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Frequently asked questions about the stringy stuff hanging from needles and hooks

This document was written by Wendy Chatley Green in 1995.
What can be used as yarn?
Almost anything; if it is flexible and able to withstand the act of being wrapped about needles or hooks then someone has worked with it. The Whole Earth Catalog mentions a woman who crochets tents and canopies from nine-track computer tape.

What makes a good yarn?
This differs from knitter to knitter, from crocheter to crocheter, and from vendor to vendor. For most people, a good yarn is affordable. Yarn that is too expensive is always bad yarn; it is also damp yarn because people who can't afford it drool on it.

In truth, the type of project determines the type of yarn. Ragg yarn, a thick yarn made from one ply of shoddy and two plies of wool, makes a great warm sock but a terrible lace tablecloth. Cobweb Shetland makes a flimsy Aran sweater but is perfect for an heirloom shawl. Wool will drive an allergic person to distraction but some people hate the feel of acrylics. Some natural fibers will felt and become weatherproof; others are poor insulation.

I don't understand any of this. What's a ply and those other thingies?
Let us start with some basic terminology.
the strings and filaments of which yarn is made.
fibers processed into a strand long enough to work.

Whatever the yarn is worked into is fabric, whether it is woven, knit, crocheted or processed by another method.

Most yarn is made of plied material. A ply is a twisted strand. If the twist is a firm one, the yarn will be fine; if is too firm, the yarn "kinks." If the twist is loose, the yarn is soft, thick and a bit less hardy.

The number of plies in yarn has nothing to do with thickness. A yarn made of four firm plies may be thinner than one made of two loose ones. That having been said, yarn strength and evenness depends on the number of plies. Yarn is usually plied (the act of twisting the twisted strand together) in the opposite direction of the individual strands. This corrects the tendency of the yarn to slant as it is worked. A sweater made from a firm, multi-ply yarn knit with a small gauge might survive generations of wearers.

Unplied yarn is a hunk of wool that has been stretched out a little. Roving, a fluffy bulky yarn with no twist, is an example of this. Sweaters made of roving are fragile and tend to pill.

Yarn comes in fine, medium and heavy. Fine is often referred to as 'fingering' or baby yarn. 'Sport' or 'jumper-weight' yarn is thicker than fingering.

Extra-fine yarns are used in lace-knitting. Some of these are spun as thin as a human hair. A shawl made of this wool might weigh only two ounces but contain 6,000 yards of yarn.

"Worsted" is the term used for what most people think of as sweater yarn but worsted is actually the term for a yarn whose fibers were combed before spinning. This sweater name is more properly called 'double-knitting' in England and 'Germantown' in America.

Heavy yarns are thick ones meant for large needles. Bulky and chunky are synonyms.

Virgin and other terms:
Virgin fiber is fiber that has not been knit, woven or worked beforehand.

Shoddy is yarn or fabric made from scraps; obviously, it has been worked beforehand. Since it does not wear well, its name is used to describe anything poorly made.

Felt is what happens when wool shrinks and mats together; the action is usually irreversible.

Pills are little matted balls that form on sweaters. They happen as the soft yarn rubs against itself and the fibers tangle.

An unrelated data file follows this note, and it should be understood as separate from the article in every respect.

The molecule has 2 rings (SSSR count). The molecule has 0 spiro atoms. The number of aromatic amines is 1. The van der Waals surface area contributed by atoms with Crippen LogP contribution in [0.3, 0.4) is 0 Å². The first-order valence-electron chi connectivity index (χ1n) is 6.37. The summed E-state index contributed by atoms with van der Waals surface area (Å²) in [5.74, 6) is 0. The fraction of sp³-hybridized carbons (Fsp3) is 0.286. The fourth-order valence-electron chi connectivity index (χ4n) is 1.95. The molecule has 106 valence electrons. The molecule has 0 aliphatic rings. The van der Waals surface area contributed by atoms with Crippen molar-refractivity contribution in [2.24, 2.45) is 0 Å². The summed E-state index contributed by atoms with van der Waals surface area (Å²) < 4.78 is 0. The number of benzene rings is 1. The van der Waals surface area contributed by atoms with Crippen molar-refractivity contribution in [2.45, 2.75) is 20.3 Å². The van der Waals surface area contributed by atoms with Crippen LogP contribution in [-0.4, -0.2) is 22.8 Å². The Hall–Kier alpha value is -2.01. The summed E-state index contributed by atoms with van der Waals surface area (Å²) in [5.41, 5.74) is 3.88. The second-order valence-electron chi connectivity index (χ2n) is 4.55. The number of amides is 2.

Knit-alongs are yarns knit with the main yarn in a fabric. They do not affect the gauge of the pattern but add strength, color or pizzazz.

Gauge is not a fiber term. It is the number of stitches per inch the yarn gives when knitted. Although the size of the yarn is a factor, needle or hook size and the tightness with which the yarn is worked also determine gauge. [Editor's note: "gauge" is known as tension in the UK.]

Hand is how a yarn feels.

How is yarn made?
Some synthetic yarns (nylon, polyester, etc.) are made by forcing hot material through tiny holes--picture meat through a sausage grinder, but on a smaller scale. Metallic yarns come from sheets of aluminum or other metal combined with a polyester film and cut into filaments. Wool and cotton, the traditional materials for yarn, are spun into yarn.

Before spinning, the fiber is cleaned, untangled and carded (brushed smooth and straight.) Some fiber are also combed, which further straightens them and sorts them by length. Bundles of these fibers are drawn slightly into 'slivers;' if they have a slight twist to them, they are called roving. Fibers are pulled from the roving and twisted into plies. Twisting these plies together produces different weights and types of yarn.

Now can I ask what kinds of yarn are available?

Okay--what kinds of yarn are there?
Animal fibers:
  • Wool as far as I'm concerned (and I'm the one writing this FAQ,) wool is fiber from a domesticated sheep. Wool accepts dye well, is flame-retardant by nature, remains warm even when wet, sheds water better than other yarns. Natural wool should be hand-washed. 'Superwash' wool has been treated to allow machine washing. Wool will usually resume its proper shape when washed correctly; if it is mistreated and washed in too-hot water, it will shrink or felt.

  • Mohair is fiber from an Angora goat. Mohair is durable, sheds dirt, dyes well and does not felt easily. Despite its hardiness, it is usually spun into yarn used for fluffy garments and scarves. This yarn is abraded, roughing its fibers to create that 'fuzzy' look.

  • Angorais fiber from rabbits. Fabric made from this yarn is inelastic (no stretch), very fluffy, soft and warm. Contrary to a belief popular in the 1950s, a Angora sweater does not increase the size of one's bust.

  • Silk is the fiber produced by silk moths. Silk knitting yarn is made from damaged silk cocoons and broken fibers. 'Raw' silk still has the original moth secretions in it. 'Tussah,' silk obtained from wild moths is brown. The food fed to domesticated moths determines their silk's natural color; this can white, green or yellow.

    Silk retains heat, absorbs moisture, pills less than wool, is very strong and very stable when knit, neither shrinking or stretching.